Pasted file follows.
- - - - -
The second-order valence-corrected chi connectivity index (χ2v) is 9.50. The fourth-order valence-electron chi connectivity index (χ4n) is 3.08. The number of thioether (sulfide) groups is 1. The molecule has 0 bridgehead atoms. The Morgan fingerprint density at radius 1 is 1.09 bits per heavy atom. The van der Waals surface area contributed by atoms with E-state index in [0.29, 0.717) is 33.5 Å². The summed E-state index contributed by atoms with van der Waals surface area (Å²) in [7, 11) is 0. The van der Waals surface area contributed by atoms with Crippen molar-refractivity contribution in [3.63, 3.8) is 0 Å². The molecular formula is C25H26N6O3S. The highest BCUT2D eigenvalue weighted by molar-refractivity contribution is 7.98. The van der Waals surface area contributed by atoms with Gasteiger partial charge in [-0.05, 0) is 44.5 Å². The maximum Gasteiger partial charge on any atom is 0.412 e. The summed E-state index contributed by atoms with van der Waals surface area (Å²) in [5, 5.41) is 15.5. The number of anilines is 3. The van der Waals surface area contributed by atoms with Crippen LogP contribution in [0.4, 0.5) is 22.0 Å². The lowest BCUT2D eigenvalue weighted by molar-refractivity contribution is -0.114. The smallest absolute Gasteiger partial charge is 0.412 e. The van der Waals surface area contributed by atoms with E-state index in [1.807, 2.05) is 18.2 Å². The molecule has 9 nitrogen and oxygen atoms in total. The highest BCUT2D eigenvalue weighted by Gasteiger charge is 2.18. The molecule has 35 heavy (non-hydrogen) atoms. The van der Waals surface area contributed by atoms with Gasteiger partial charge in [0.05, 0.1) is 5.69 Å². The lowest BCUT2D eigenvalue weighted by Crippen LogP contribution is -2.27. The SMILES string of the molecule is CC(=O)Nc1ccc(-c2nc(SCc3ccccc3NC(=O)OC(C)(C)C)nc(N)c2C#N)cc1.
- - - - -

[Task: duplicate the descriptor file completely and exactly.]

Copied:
The second-order valence-corrected chi connectivity index (χ2v) is 9.50. The fourth-order valence-electron chi connectivity index (χ4n) is 3.08. The number of thioether (sulfide) groups is 1. The molecule has 0 bridgehead atoms. The Morgan fingerprint density at radius 1 is 1.09 bits per heavy atom. The van der Waals surface area contributed by atoms with E-state index in [0.29, 0.717) is 33.5 Å². The summed E-state index contributed by atoms with van der Waals surface area (Å²) in [7, 11) is 0. The van der Waals surface area contributed by atoms with Crippen molar-refractivity contribution in [3.63, 3.8) is 0 Å². The molecular formula is C25H26N6O3S. The highest BCUT2D eigenvalue weighted by molar-refractivity contribution is 7.98. The van der Waals surface area contributed by atoms with Gasteiger partial charge in [-0.05, 0) is 44.5 Å². The maximum Gasteiger partial charge on any atom is 0.412 e. The summed E-state index contributed by atoms with van der Waals surface area (Å²) in [5, 5.41) is 15.5. The number of anilines is 3. The van der Waals surface area contributed by atoms with Crippen LogP contribution in [0.4, 0.5) is 22.0 Å². The lowest BCUT2D eigenvalue weighted by molar-refractivity contribution is -0.114. The smallest absolute Gasteiger partial charge is 0.412 e. The van der Waals surface area contributed by atoms with E-state index in [1.807, 2.05) is 18.2 Å². The molecule has 9 nitrogen and oxygen atoms in total. The highest BCUT2D eigenvalue weighted by Gasteiger charge is 2.18. The molecule has 35 heavy (non-hydrogen) atoms. The van der Waals surface area contributed by atoms with Gasteiger partial charge in [0.05, 0.1) is 5.69 Å². The lowest BCUT2D eigenvalue weighted by Crippen LogP contribution is -2.27. The SMILES string of the molecule is CC(=O)Nc1ccc(-c2nc(SCc3ccccc3NC(=O)OC(C)(C)C)nc(N)c2C#N)cc1.